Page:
Another variable that we need to keep in mind when pondering the question of “why don’t any jeans fit anybody?” is that everyone stores fat differently. So if you store all of your fat underneath your ass and on the sides off your ass, you’re going to have a different time with the same pair of jeans that someone who may weigh the same as you but stores the majority of their fat through their stomach and back is.

My entirely unscientific data collection is that the majority of women store more fat dominantly through the hips and thighs. This isn’t remotely an across-the-board reality, but I’ve done enough reading regarding hormonal influence on body fat storage as well as paid attention to this shit for over a decade to say that it’s not absolutely outrageous to say that there are more women who will store a majority of their fat through the hip and thigh region than their are who store it more like men seem to store it–predominately through the midsection. Please don’t jump down my throat for this observation. Their are all matter of variations on the spectrum of where fat is stored. I fall pretty strongly towards one end of that spectrum, but not everyone does. I’m basically built like a short lanky man, but that’s a discussion for another day.

Ta-dah. This is a thing.

I’m not saying there shouldn’t be a market for enterprises that want to make jeans for people who work out–and market them that way. I am saying that there continues to exist a mass set of blinders most people wear to the fact that differently proportioned bodies exist, and differences at a skeletal level can influence how the same amount of muscle looks when distributed along different lengths of bone. I can’t say I’m not guilty of a little bit of the humblebragging the “quadzilla cult” has generated–a few months ago, I was stunned to find myself in the “the length is okay but these are way too tight in my legs and way too big in the waist” situation that so many of us lifters like to exult over. I posted about it on instagram, thrilled I could finally be a part of the cult. The thrill was short-lived, because I don’t like cults, and because I don’t like anything that celebrates one body type. And yeah, to be totally honest, I kind of feel like my sport does celebrate one body type, even though what it SHOULD be celebrating is the fact that anyone of any body type can successfully compete–even us lanky freaks.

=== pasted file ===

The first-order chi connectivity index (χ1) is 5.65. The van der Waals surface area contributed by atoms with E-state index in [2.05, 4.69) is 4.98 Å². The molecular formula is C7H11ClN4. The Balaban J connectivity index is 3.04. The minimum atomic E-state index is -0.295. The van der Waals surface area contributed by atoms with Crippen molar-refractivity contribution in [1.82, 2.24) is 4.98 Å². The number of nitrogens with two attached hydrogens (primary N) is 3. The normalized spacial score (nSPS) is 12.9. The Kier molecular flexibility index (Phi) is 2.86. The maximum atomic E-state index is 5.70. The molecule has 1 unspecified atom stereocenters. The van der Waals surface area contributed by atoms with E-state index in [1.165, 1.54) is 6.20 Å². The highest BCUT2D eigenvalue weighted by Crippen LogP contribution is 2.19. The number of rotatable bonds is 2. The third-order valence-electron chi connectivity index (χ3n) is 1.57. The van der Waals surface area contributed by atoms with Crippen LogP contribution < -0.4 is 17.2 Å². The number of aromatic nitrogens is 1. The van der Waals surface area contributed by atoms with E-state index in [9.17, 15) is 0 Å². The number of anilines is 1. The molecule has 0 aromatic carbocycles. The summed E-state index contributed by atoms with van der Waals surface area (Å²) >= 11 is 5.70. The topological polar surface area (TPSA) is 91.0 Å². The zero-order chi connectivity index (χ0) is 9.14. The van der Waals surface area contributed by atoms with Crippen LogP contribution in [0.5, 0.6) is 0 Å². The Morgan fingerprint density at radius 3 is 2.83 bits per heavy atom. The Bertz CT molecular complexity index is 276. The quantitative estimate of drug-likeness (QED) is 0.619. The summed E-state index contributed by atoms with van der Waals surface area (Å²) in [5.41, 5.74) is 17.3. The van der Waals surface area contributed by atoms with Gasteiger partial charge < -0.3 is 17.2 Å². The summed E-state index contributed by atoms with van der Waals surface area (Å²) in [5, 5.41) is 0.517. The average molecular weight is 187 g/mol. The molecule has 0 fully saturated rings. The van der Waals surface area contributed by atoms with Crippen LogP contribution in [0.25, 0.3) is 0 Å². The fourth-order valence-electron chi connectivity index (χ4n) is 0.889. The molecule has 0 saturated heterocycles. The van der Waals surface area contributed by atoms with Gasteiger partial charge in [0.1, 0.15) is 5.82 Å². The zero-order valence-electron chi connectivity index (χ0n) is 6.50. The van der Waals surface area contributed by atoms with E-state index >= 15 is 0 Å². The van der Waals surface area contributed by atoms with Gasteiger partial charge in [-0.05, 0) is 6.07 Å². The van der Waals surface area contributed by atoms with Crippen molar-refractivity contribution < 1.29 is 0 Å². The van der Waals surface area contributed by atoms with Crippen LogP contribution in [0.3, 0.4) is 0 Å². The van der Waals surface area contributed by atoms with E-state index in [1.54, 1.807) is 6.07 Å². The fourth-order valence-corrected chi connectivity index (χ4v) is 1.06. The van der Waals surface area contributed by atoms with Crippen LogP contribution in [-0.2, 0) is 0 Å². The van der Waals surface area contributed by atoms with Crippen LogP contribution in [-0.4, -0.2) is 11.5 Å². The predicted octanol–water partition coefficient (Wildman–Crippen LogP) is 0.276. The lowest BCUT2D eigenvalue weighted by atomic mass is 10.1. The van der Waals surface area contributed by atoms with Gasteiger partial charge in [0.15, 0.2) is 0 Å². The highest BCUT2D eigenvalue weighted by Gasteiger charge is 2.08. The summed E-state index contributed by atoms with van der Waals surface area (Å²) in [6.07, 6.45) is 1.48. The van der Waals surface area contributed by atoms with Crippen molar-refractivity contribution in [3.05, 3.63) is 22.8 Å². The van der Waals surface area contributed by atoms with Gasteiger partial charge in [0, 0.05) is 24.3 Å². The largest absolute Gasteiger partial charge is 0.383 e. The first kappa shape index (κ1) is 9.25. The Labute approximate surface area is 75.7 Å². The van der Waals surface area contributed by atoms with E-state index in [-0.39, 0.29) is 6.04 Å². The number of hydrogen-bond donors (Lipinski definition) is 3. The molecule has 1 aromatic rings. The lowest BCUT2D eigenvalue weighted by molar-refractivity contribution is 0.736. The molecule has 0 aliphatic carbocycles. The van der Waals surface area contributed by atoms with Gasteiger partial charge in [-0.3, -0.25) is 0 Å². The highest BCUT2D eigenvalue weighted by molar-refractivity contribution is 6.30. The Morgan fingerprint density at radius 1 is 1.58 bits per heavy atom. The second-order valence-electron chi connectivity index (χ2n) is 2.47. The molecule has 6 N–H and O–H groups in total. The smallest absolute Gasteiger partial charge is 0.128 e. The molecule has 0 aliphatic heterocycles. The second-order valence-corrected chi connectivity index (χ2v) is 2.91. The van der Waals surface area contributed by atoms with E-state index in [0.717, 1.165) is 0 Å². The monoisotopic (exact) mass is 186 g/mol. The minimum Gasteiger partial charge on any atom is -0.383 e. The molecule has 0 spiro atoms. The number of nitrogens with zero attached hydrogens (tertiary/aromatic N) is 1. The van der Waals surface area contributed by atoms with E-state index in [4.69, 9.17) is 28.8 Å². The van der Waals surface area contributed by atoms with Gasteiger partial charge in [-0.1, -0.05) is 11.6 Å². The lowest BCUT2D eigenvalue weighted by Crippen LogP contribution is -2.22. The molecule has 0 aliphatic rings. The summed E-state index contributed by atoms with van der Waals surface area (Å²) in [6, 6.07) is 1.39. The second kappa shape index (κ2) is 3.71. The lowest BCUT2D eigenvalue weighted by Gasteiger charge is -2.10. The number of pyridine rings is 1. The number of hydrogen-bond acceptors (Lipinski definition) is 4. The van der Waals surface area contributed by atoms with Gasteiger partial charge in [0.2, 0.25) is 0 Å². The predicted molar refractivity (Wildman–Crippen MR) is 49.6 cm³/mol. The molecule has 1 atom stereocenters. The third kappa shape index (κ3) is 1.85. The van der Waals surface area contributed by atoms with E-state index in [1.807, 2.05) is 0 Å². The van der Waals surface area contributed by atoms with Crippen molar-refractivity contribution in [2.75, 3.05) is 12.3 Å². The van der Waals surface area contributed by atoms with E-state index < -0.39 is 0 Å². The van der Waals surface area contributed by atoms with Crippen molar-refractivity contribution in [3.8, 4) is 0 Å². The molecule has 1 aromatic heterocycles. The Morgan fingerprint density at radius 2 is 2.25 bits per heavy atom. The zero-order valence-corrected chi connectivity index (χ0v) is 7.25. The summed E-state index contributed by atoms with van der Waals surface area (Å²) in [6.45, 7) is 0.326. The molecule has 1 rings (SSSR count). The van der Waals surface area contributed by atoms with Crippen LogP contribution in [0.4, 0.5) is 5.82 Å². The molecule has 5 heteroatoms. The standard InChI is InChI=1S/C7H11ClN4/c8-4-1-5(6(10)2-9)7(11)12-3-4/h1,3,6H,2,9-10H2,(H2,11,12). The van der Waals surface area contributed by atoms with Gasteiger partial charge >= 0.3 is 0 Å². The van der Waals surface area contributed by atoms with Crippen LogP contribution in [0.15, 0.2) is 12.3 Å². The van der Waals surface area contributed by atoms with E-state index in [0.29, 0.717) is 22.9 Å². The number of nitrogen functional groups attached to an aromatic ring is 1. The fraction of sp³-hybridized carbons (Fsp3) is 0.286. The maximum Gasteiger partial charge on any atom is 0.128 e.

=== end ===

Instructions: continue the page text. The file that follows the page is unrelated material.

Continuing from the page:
Screen shot 2014-04-25 at 12.44.56 PM

The above picture is of me being a hypocrite. Kind of. Because yeah, that day I went shopping and this particular brand of pants fit me like the quadzilla cult claims all pants fit its members–pretty damn snug in the leg and crazy loose around the waist–and I posted about it on Instagram. But objectively, look at my quads. They’re not huge. Sure, they’ve gotten bigger–in proportion to the rest of me. I can see it. But I’m always going to have long, gangly legs attached to an an extremely short torso. I’m always going to have an easier time deadlifting because of it. And that will make my total, and I’ll have a competitive total based on proportions that don’t really fit me into cult quadzilla. So I’m making my own cult, the one you fit into based on the fact that you don’t fit into the confines of a subculture that doesn’t fit into the confines of a larger culture. Join me, we have cookies.